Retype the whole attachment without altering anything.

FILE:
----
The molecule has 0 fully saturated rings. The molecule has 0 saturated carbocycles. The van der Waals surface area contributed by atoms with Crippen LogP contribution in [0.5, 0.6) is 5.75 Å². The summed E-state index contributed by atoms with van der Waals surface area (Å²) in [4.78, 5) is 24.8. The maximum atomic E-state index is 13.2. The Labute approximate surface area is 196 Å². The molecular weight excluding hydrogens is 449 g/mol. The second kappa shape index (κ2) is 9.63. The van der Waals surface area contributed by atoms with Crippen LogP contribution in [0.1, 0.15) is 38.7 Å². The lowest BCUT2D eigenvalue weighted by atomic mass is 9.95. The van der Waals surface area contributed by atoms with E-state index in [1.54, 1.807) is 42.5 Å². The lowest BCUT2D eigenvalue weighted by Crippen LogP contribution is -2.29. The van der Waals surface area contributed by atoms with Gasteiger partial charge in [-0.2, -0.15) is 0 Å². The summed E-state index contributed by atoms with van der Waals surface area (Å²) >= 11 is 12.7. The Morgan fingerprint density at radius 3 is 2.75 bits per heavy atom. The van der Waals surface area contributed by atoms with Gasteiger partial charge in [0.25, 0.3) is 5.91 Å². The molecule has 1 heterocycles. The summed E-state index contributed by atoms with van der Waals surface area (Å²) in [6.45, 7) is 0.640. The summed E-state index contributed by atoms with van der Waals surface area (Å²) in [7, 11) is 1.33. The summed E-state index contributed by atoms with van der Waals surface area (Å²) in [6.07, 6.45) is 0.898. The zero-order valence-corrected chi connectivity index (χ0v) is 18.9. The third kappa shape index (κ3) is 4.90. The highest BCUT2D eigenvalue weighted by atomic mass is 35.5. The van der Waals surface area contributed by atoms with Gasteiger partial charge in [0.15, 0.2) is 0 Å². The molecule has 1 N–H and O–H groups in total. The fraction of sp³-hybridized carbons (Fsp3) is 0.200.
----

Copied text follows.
The molecule has 0 fully saturated rings. The molecule has 0 saturated carbocycles. The van der Waals surface area contributed by atoms with Crippen LogP contribution in [0.5, 0.6) is 5.75 Å². The summed E-state index contributed by atoms with van der Waals surface area (Å²) in [4.78, 5) is 24.8. The maximum atomic E-state index is 13.2. The Labute approximate surface area is 196 Å². The molecular weight excluding hydrogens is 449 g/mol. The second kappa shape index (κ2) is 9.63. The van der Waals surface area contributed by atoms with Crippen LogP contribution in [0.1, 0.15) is 38.7 Å². The lowest BCUT2D eigenvalue weighted by atomic mass is 9.95. The van der Waals surface area contributed by atoms with E-state index in [1.54, 1.807) is 42.5 Å². The lowest BCUT2D eigenvalue weighted by Crippen LogP contribution is -2.29. The van der Waals surface area contributed by atoms with Gasteiger partial charge in [-0.2, -0.15) is 0 Å². The summed E-state index contributed by atoms with van der Waals surface area (Å²) >= 11 is 12.7. The Morgan fingerprint density at radius 3 is 2.75 bits per heavy atom. The van der Waals surface area contributed by atoms with Gasteiger partial charge in [0.25, 0.3) is 5.91 Å². The molecule has 1 heterocycles. The summed E-state index contributed by atoms with van der Waals surface area (Å²) in [6.45, 7) is 0.640. The summed E-state index contributed by atoms with van der Waals surface area (Å²) in [7, 11) is 1.33. The summed E-state index contributed by atoms with van der Waals surface area (Å²) in [6.07, 6.45) is 0.898. The zero-order valence-corrected chi connectivity index (χ0v) is 18.9. The third kappa shape index (κ3) is 4.90. The highest BCUT2D eigenvalue weighted by atomic mass is 35.5. The van der Waals surface area contributed by atoms with Gasteiger partial charge in [0.15, 0.2) is 0 Å². The molecule has 1 N–H and O–H groups in total. The fraction of sp³-hybridized carbons (Fsp3) is 0.200.